The Roman Catholic bishops of Nicaragua have told priests serving in the revolutionary government they will have to make plans to turn over their jobs to lay people.
After meeting with Pope John Paul II last month and discussing among themselves the emotional issue of priests' participation in politics, Nicaragua's bishops issued a statement this week saying "lay Christians can fulfill with no less effectiveness the public jobs now held by some priests."
Clerical proponents of Latin America's so-called "liberation theology" have been very active in Nicaragua, and the bishops' decision apparently reflects the Vatican's desire to restrain such political activism by priests.
There are six priests serving in Nicaragua's executive branch -- two of them in the Cabinet -- and one in the recently installed Council of State. They had been permitted to do so because Nicaragua had just been through a civil war and there were not enough trained lay people to put the new government on its feet.
The bishops' statement declared that nine months after Sandinista revolutionaries overthrew dictator Anastasio Somoza, "The exceptional circumstances have ended."
Earlier this month, Rep. Robert F. Drinan (D-Mass.), a Jesuit priest, said he would not stand for reelection in compliance with a papal directive banning priests from holding public office.
Foreign minister Miguel D'Escoto, a Maryknoll priest, said the priests in the government had not been notified officially of the bishops' decision. He said they met last night "trying to find out what it means," and will request a meeting with the bishops.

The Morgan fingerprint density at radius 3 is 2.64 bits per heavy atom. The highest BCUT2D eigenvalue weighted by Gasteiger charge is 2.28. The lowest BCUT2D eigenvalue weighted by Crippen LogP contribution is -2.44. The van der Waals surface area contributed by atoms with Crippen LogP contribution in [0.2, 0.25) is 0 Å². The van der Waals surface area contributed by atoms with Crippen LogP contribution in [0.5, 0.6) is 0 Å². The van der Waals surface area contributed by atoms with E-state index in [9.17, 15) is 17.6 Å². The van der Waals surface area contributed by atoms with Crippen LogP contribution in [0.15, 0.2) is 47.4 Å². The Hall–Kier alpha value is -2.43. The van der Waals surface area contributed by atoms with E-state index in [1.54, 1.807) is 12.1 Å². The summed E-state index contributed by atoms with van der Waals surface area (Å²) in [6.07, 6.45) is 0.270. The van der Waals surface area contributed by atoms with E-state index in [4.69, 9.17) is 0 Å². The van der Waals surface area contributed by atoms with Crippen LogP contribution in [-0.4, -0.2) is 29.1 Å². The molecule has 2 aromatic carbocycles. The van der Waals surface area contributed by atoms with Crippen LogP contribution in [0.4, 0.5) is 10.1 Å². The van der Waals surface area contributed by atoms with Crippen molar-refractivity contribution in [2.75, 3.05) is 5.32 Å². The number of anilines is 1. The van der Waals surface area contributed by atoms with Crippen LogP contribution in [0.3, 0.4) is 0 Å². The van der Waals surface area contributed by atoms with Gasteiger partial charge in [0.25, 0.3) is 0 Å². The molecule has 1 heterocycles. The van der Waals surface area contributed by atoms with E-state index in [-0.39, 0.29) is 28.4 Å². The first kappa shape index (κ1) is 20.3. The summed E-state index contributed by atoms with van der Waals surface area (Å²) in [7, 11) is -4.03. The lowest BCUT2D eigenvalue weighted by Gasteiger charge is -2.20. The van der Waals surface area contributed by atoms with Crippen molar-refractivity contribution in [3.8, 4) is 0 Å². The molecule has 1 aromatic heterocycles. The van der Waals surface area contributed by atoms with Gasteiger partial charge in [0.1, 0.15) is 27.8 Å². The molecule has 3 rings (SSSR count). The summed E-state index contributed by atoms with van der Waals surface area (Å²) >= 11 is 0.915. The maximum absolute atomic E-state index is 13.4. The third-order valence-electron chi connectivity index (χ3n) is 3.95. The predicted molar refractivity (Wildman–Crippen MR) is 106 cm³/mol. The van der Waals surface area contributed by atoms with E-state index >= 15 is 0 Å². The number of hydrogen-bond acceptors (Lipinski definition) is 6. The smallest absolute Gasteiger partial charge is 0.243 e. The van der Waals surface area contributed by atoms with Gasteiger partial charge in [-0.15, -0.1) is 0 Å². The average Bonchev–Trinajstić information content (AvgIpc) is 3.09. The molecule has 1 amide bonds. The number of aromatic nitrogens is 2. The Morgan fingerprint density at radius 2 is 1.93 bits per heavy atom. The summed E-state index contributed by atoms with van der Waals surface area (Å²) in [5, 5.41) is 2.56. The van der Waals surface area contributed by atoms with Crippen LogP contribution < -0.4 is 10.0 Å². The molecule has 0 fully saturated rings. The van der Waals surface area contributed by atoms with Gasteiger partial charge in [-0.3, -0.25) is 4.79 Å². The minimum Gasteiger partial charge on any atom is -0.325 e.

A member of the bishops' conference said the bishops believe that "the time of emergency has passed" and the revolutionary priests "should do what they were ordained for -- taking care of the spiritual needs of people." He said there are not enough parish priests in Nicaragua, and "ordinary people are wondering why they are there [in the government] when they could be helping us directly."
The bishops' document said that during his meeting with Nicaraguan bishops in Rome April 17 Pope John Paul said: "I wish to call your attention especially to the importance of a systematic and solid work of . . . religious instruction, using all available resources."
A Nicaraguan bishop said the priests would not have to resign from their government jobs immediately and would have time to find a successor.
Among the other priests in the Nicaraguan government are Culture Minister Ernesto Cardenal, his brother Fernando, who is head of the nationwide literacy campaign, and two economic advisers, Edgard Parrales and Xavier Gorostiaga.